A very rare find, my eyes almost popped out on stalks of amazement when I saw Diorling standing there impassively and forlorn, neglected by perfume-blind passersby at the Sunday Shinagawa flea market. Didn’t the seller standing obliviously at his stand know that bids for this perfume start at extortionate prices on e-bay? Did he not know that some perfumistas would be clawing each other’s eyes out to get their hands on a bottle of this rare and rarified creature?..
The feeling of discovering these long forgotten treasures is, as you know, one of the most constantly nerve-crackling moments of my life. One that never fails to send my red blood cells, anaemic from a week of too much reality, writhing and thickening with adrenaline. Perfume REVIVES me, like a vampire right after a feed.
In the past, during my expeditions among the various recycle shops and fleamarkets here, I have come across countless vintage Carons; a Guerlain Ode extrait; oodles of Chanel parfums, and things I had never even known the existence of, such as Quiproquo de Grès (a lemon-leaf reinterpretation of Cabochard) and the exquisite Michelle by Balenziaga ,my avaricious thrill of clutching my Diorling (‘Mine! Mine!! ! MINE !!’! !) being childishly tempered, only slightly, upon then finding that the perfume had, at Roja Dove’s request, been made available again at the Harrod’s Haute Parfumerie, along with the legendary Diorama. It was thus not quite as precious or as exclusive a find as I initially thought. However, debate has raged over how tame the recent Dior reformulations have been: this edition is definitely the original, dirty-elegant dissipation from 1963. And while the top notes may have deteriorated slightly ( I am not getting much of the muguet/rose said to be in the blend), you would hardly know it; you would also hardly imagine it to be designed for a woman. Like Cabochard, this type of chypre is a category of scent that in dry down is irrevocably bi-sexed: suave, nonplussed and wordly on a man as it is on a woman.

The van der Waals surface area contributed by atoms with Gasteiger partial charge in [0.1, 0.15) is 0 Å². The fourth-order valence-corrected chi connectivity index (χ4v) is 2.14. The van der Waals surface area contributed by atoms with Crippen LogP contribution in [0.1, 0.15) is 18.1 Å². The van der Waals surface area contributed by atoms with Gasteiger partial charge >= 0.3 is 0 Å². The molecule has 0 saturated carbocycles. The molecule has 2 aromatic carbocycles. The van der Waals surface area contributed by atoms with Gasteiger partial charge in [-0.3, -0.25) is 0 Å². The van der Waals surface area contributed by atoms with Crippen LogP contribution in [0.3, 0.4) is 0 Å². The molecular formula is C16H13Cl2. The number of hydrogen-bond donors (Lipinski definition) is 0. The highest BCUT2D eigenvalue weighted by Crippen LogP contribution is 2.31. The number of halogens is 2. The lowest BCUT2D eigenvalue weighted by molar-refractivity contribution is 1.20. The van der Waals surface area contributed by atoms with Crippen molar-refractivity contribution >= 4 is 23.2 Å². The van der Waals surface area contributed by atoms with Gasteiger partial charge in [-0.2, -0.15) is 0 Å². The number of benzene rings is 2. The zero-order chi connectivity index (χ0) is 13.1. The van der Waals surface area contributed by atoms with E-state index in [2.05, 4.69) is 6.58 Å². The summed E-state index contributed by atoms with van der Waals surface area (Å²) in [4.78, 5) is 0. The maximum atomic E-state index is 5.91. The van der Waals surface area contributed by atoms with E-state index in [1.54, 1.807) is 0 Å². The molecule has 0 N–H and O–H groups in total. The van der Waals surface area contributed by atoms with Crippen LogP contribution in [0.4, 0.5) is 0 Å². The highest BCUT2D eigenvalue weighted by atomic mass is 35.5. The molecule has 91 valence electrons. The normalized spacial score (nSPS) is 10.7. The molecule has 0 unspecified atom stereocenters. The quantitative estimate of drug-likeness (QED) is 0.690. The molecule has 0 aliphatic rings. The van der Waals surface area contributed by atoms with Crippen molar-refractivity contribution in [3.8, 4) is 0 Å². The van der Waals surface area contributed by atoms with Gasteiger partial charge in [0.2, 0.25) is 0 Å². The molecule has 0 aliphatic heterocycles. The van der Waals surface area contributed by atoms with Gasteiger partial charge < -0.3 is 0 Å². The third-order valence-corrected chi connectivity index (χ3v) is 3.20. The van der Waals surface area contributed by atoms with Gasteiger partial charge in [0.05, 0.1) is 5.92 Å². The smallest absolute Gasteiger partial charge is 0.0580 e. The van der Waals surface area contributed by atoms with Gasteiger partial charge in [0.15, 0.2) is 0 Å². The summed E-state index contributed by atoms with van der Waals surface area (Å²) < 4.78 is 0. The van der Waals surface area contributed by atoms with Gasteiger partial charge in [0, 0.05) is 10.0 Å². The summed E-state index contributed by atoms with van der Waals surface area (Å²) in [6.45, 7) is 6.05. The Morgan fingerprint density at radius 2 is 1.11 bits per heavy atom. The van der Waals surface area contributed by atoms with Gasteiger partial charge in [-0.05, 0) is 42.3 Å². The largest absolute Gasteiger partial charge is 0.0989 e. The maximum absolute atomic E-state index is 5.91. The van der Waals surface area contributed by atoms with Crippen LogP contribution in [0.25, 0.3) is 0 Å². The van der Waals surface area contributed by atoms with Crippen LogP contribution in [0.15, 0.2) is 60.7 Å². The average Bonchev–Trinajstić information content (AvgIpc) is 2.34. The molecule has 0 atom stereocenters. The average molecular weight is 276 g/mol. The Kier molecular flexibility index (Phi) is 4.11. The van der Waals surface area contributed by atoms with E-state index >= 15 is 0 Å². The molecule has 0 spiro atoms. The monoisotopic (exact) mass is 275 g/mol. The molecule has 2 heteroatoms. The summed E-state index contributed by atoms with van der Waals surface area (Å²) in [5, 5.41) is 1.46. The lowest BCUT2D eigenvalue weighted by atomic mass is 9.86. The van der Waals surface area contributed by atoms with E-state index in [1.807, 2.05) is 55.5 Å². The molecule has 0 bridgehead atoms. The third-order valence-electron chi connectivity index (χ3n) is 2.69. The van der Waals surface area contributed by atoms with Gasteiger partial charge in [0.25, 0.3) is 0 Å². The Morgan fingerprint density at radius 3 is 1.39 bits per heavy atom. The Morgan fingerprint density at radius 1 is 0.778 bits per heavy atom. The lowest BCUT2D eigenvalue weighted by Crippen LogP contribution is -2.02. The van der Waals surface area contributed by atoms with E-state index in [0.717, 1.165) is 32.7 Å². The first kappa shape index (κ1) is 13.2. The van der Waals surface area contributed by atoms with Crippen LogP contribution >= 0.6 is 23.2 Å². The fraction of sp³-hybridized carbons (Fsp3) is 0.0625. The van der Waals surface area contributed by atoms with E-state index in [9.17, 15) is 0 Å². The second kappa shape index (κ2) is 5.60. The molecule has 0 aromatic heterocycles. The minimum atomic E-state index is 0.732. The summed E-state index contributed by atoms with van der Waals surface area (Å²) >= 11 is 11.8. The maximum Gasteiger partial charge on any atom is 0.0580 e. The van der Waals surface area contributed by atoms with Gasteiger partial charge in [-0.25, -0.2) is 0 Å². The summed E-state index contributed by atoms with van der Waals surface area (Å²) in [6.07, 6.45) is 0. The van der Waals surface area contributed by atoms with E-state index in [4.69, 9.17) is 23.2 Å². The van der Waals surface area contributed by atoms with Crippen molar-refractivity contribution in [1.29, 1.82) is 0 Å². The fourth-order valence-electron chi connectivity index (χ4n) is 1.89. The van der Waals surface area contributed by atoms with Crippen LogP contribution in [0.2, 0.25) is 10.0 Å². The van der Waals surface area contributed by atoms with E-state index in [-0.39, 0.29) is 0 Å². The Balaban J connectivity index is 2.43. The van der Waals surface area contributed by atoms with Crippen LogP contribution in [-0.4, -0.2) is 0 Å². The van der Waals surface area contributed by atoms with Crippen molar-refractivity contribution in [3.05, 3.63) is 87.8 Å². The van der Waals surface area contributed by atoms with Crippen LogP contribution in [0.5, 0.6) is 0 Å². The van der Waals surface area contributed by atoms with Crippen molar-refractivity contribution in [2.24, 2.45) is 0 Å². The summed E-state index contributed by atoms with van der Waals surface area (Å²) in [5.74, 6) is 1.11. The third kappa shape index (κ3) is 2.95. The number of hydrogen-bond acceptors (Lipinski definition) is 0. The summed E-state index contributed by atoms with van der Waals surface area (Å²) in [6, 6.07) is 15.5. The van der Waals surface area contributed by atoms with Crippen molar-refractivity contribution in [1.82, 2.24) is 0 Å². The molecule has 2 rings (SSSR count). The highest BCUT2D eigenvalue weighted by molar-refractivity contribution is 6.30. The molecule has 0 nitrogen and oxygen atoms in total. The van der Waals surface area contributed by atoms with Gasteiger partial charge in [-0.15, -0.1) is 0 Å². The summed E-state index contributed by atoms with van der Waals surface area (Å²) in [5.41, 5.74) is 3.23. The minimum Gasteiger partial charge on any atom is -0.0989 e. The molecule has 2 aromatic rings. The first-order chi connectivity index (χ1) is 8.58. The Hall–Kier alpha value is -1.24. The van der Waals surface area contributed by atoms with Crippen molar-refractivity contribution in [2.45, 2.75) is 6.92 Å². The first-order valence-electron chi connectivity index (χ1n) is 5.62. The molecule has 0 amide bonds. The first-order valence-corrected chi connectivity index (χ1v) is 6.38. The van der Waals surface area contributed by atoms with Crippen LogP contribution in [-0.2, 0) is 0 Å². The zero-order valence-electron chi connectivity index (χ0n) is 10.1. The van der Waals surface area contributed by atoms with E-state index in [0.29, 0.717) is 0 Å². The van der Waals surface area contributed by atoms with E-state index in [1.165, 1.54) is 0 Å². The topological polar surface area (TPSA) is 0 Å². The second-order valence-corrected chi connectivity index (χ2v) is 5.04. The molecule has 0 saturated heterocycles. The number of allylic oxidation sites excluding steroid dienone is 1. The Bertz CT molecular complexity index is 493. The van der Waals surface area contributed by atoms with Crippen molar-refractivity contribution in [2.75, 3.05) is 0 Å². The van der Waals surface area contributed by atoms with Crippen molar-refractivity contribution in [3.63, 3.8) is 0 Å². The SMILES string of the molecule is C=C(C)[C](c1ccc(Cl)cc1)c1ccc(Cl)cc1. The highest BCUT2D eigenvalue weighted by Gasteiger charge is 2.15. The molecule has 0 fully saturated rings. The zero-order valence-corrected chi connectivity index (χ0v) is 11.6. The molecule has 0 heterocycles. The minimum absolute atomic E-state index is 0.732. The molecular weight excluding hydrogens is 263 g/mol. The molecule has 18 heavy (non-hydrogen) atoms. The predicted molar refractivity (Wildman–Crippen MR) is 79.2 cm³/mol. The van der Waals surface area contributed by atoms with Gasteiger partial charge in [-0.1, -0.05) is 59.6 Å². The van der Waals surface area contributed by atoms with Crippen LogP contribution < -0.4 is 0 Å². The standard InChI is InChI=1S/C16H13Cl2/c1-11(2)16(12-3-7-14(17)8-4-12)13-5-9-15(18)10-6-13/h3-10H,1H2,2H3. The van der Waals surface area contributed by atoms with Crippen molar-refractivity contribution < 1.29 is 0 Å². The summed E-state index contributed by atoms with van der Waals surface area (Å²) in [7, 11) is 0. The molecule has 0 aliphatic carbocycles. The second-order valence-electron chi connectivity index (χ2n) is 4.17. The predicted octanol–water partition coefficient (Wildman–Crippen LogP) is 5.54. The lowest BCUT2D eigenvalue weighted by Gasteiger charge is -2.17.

A shrewd creature dressed in tweed and satin and wearing Diorling could have a room in the palm of their hand.
Luca Turin once wrote of ‘parfums fatigués’, those sly, ironic scents with hints of overripe melon and a whiff of decay; scents that reek, basically, of decadence, even death. Diorella (1972) is one such scent – a brilliant mix of fresh/stale; clean/dirty, at once citric and animalic. Dior somehow mastered this type of scent better than anyone else, Guerlain included – that regally supercilious Parisian paradox of chic and fromage. Even the angelic Diorissimo has that corrupted aspect somewhere in the heart of its innocence; that depth and knowing. These scents have such style: a true, fuck-you grace that can be almost daunting. And Diorling is of course possessed of similarly exquisite taste; restrained, low-registered, composed, but, if required, quite ready to pounce. I see it on the incestuous matriarch of Visconti’s ‘The Damned’, contemptuously lowering her lacquered eyelids, her half-forgotten, ever-present cigarette……. invincible, magnificent. That is, before her destruction at the hands (and body) of her son, played with malevolent disdain by the beautiful, and ice-hearted Helmut Berger.
The cruel vulnerability of a scent that tries to reason with your emotions even while dominating them. The laconic orange blossom; peach-tinted flowers layering a subtlely spiced, wood-bedded scent laced with tobacco and patchouli that then softens to a complex, secretive series of moments (who was the Japanese woman that owned this perfume? Why did she discard such a treasure at a flea market?); gives nothing away, titillates you with visions of times forever gone.